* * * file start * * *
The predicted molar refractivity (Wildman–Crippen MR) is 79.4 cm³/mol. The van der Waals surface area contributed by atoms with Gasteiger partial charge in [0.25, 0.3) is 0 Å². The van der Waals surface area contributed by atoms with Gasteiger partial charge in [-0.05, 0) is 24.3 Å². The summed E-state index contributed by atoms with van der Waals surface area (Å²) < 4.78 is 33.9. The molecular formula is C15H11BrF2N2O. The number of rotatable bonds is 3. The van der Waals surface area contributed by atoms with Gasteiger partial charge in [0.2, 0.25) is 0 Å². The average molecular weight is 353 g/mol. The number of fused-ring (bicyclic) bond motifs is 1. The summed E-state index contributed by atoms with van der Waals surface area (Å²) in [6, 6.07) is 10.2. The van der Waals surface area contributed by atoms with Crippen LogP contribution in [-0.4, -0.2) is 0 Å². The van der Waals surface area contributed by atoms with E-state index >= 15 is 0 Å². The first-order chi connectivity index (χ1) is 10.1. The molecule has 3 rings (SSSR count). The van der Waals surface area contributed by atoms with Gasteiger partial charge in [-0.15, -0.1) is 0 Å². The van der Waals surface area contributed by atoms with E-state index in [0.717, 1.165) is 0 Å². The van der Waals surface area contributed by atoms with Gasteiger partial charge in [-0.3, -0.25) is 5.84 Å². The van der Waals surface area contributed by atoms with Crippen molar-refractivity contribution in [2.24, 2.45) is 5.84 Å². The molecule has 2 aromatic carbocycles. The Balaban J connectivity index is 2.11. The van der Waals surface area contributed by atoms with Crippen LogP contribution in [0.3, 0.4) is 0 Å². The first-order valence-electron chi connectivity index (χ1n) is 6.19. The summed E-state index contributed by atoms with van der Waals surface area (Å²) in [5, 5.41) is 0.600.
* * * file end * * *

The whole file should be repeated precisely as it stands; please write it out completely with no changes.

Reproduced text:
The predicted molar refractivity (Wildman–Crippen MR) is 79.4 cm³/mol. The van der Waals surface area contributed by atoms with Gasteiger partial charge in [0.25, 0.3) is 0 Å². The van der Waals surface area contributed by atoms with Gasteiger partial charge in [-0.05, 0) is 24.3 Å². The summed E-state index contributed by atoms with van der Waals surface area (Å²) < 4.78 is 33.9. The molecular formula is C15H11BrF2N2O. The number of rotatable bonds is 3. The van der Waals surface area contributed by atoms with Gasteiger partial charge in [0.2, 0.25) is 0 Å². The average molecular weight is 353 g/mol. The number of fused-ring (bicyclic) bond motifs is 1. The summed E-state index contributed by atoms with van der Waals surface area (Å²) in [6, 6.07) is 10.2. The van der Waals surface area contributed by atoms with Crippen LogP contribution in [-0.4, -0.2) is 0 Å². The van der Waals surface area contributed by atoms with E-state index >= 15 is 0 Å². The first-order chi connectivity index (χ1) is 10.1. The molecule has 3 rings (SSSR count). The van der Waals surface area contributed by atoms with Gasteiger partial charge in [-0.15, -0.1) is 0 Å². The van der Waals surface area contributed by atoms with E-state index in [0.717, 1.165) is 0 Å². The van der Waals surface area contributed by atoms with Gasteiger partial charge in [-0.3, -0.25) is 5.84 Å². The van der Waals surface area contributed by atoms with Crippen molar-refractivity contribution in [2.24, 2.45) is 5.84 Å². The molecule has 2 aromatic carbocycles. The Balaban J connectivity index is 2.11. The van der Waals surface area contributed by atoms with Crippen LogP contribution in [0.3, 0.4) is 0 Å². The first-order valence-electron chi connectivity index (χ1n) is 6.19. The summed E-state index contributed by atoms with van der Waals surface area (Å²) in [5, 5.41) is 0.600.